I discovered this short through Cyberpunk Review a while ago and had been meaning to share it for sometime given its obvious genre relevance.
The writer, director and lead actor – Mehmet Can Koçak – describes P3rsp3ctiv3 (or Perspective if L33t isn’t your thing) as ‘a tribute to the cyberpunk genre’ and in this respect it may not be massively original, but thanks to the slick execution and strong social message it turns out to be rather more impressive than might be expected.
POV camera work is an idea that’s in danger of being worn out in mainstream cinema, but here its connection to the subject matter makes it perfect for the scenario, feeling integral rather than tacked on. It reminds me most prominently of Strange Days (1995) and the ‘squid’ technology it featured in the way the viewer is literally thrown into the world, but also in how a cynically realistic outlook is adopted on its application. Just as the internet is used by many in the pursuit of pornography, here the near limitless potential of a seamless VR experience is used/abused for virtual sex – no matter how advanced society becomes our base instincts still apply.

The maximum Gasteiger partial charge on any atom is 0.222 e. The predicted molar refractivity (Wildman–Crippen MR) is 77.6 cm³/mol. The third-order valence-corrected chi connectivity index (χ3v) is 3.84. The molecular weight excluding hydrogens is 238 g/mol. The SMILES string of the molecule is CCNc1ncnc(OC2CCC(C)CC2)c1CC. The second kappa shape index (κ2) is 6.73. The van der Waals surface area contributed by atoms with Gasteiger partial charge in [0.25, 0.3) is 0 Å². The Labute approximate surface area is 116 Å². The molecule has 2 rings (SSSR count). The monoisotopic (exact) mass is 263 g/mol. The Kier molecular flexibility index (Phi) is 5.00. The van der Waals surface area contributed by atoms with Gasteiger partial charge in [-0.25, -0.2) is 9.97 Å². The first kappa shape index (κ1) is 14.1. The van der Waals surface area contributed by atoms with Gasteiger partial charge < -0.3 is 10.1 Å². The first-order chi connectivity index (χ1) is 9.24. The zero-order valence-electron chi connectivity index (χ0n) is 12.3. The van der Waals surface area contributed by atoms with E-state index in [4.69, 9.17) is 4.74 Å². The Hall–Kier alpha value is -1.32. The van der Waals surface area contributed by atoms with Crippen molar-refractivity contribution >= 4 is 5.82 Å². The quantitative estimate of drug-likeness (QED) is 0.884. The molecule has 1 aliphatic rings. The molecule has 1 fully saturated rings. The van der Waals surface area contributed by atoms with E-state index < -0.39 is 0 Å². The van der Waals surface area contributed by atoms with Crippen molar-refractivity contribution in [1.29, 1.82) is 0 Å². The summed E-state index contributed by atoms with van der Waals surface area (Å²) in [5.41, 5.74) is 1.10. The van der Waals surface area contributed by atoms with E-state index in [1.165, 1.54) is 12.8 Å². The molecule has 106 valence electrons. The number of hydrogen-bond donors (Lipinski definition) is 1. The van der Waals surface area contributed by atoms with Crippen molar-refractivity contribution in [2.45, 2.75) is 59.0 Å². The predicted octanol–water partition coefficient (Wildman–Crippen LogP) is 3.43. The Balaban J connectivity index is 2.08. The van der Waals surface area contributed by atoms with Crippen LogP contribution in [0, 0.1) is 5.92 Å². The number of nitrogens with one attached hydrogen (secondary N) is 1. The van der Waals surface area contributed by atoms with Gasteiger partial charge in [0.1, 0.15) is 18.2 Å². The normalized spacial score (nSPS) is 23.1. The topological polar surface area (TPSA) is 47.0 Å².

The visuals have a few nice nods too. There’s the usual industrial dystopia stylings on show but it’s offset by a few interesting touches; the simulation is run on a massively upgraded Commodore 64 – possibly in acknowledgement of cyberpunk’s birth decade or simply to give a scavenger aesthetic to the scenario – while the ending also shows that no matter how high tech a rig may be it will always be susceptible to the most common or unlikely of failings; be it a crash or cockroach.
As I’ve mentioned/raved on about, the focus of my graphic is considerations of how we humanise technology through our use of it. In this case Perspective supports the idea but not in positive way. In creating an idealised version of himself for the simulation the protagonist unwittingly creates a mirror which shows him up as something altogether more unpleasant than intended. If the technology here is humanised, it’s done so in the sense that it replicates our more troublesome sexual and violent urges.